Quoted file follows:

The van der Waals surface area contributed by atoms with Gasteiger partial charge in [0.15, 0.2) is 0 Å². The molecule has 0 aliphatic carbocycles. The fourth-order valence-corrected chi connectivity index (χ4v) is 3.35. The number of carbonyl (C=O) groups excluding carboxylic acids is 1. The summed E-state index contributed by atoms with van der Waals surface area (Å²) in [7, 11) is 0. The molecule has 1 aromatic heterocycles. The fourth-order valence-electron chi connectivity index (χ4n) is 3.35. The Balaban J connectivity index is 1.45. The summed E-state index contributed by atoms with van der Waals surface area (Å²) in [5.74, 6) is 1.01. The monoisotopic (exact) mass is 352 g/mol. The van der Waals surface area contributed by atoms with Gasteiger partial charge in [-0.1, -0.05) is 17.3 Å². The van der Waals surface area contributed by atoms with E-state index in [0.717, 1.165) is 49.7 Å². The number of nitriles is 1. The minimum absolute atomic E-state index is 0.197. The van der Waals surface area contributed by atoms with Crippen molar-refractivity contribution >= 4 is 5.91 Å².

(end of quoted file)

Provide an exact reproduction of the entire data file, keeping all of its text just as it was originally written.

The van der Waals surface area contributed by atoms with Gasteiger partial charge in [0.15, 0.2) is 0 Å². The molecule has 0 aliphatic carbocycles. The fourth-order valence-corrected chi connectivity index (χ4v) is 3.35. The number of carbonyl (C=O) groups excluding carboxylic acids is 1. The summed E-state index contributed by atoms with van der Waals surface area (Å²) in [7, 11) is 0. The molecule has 1 aromatic heterocycles. The fourth-order valence-electron chi connectivity index (χ4n) is 3.35. The Balaban J connectivity index is 1.45. The summed E-state index contributed by atoms with van der Waals surface area (Å²) in [5.74, 6) is 1.01. The monoisotopic (exact) mass is 352 g/mol. The van der Waals surface area contributed by atoms with Gasteiger partial charge in [-0.1, -0.05) is 17.3 Å². The van der Waals surface area contributed by atoms with E-state index in [0.717, 1.165) is 49.7 Å². The number of nitriles is 1. The minimum absolute atomic E-state index is 0.197. The van der Waals surface area contributed by atoms with Crippen molar-refractivity contribution >= 4 is 5.91 Å².